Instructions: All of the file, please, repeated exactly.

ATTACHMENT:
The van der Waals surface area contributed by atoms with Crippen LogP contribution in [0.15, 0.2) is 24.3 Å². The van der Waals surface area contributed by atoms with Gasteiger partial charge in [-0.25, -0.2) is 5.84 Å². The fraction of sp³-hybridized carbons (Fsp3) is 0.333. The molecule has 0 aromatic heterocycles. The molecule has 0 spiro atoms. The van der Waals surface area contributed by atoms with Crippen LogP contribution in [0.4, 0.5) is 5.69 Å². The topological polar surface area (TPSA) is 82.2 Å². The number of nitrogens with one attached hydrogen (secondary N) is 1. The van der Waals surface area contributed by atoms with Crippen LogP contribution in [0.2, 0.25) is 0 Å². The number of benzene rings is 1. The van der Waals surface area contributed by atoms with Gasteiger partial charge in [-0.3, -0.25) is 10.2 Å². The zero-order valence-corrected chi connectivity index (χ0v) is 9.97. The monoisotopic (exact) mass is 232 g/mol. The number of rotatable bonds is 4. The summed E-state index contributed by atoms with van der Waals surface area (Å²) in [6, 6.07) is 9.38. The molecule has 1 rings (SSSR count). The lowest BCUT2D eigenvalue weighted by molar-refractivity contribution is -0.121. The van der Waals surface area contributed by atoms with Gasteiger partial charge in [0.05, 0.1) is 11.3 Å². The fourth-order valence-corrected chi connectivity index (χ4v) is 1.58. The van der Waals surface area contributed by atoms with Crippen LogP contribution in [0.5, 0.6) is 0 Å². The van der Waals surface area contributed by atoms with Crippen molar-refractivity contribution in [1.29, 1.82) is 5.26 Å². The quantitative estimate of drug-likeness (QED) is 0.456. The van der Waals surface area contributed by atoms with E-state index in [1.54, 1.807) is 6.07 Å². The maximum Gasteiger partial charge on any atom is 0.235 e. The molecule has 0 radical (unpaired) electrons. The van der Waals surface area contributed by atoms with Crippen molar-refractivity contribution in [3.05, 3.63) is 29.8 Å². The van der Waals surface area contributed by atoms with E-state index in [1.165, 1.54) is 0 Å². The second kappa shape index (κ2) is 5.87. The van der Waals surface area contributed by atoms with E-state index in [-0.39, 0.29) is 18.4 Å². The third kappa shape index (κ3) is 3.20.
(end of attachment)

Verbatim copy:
The van der Waals surface area contributed by atoms with Crippen LogP contribution in [0.15, 0.2) is 24.3 Å². The van der Waals surface area contributed by atoms with Gasteiger partial charge in [-0.25, -0.2) is 5.84 Å². The fraction of sp³-hybridized carbons (Fsp3) is 0.333. The molecule has 0 aromatic heterocycles. The molecule has 0 spiro atoms. The van der Waals surface area contributed by atoms with Crippen LogP contribution in [0.4, 0.5) is 5.69 Å². The topological polar surface area (TPSA) is 82.2 Å². The number of nitrogens with one attached hydrogen (secondary N) is 1. The van der Waals surface area contributed by atoms with Crippen LogP contribution in [0.2, 0.25) is 0 Å². The number of benzene rings is 1. The van der Waals surface area contributed by atoms with Gasteiger partial charge in [-0.3, -0.25) is 10.2 Å². The zero-order valence-corrected chi connectivity index (χ0v) is 9.97. The monoisotopic (exact) mass is 232 g/mol. The number of rotatable bonds is 4. The summed E-state index contributed by atoms with van der Waals surface area (Å²) in [6, 6.07) is 9.38. The molecule has 1 rings (SSSR count). The lowest BCUT2D eigenvalue weighted by molar-refractivity contribution is -0.121. The van der Waals surface area contributed by atoms with Gasteiger partial charge in [0.05, 0.1) is 11.3 Å². The fourth-order valence-corrected chi connectivity index (χ4v) is 1.58. The van der Waals surface area contributed by atoms with Crippen LogP contribution in [0.5, 0.6) is 0 Å². The van der Waals surface area contributed by atoms with Crippen molar-refractivity contribution in [1.29, 1.82) is 5.26 Å². The quantitative estimate of drug-likeness (QED) is 0.456. The van der Waals surface area contributed by atoms with E-state index in [1.54, 1.807) is 6.07 Å². The maximum Gasteiger partial charge on any atom is 0.235 e. The molecule has 0 radical (unpaired) electrons. The van der Waals surface area contributed by atoms with Crippen molar-refractivity contribution in [3.05, 3.63) is 29.8 Å². The van der Waals surface area contributed by atoms with E-state index in [1.165, 1.54) is 0 Å². The second kappa shape index (κ2) is 5.87. The van der Waals surface area contributed by atoms with E-state index in [-0.39, 0.29) is 18.4 Å². The third kappa shape index (κ3) is 3.20.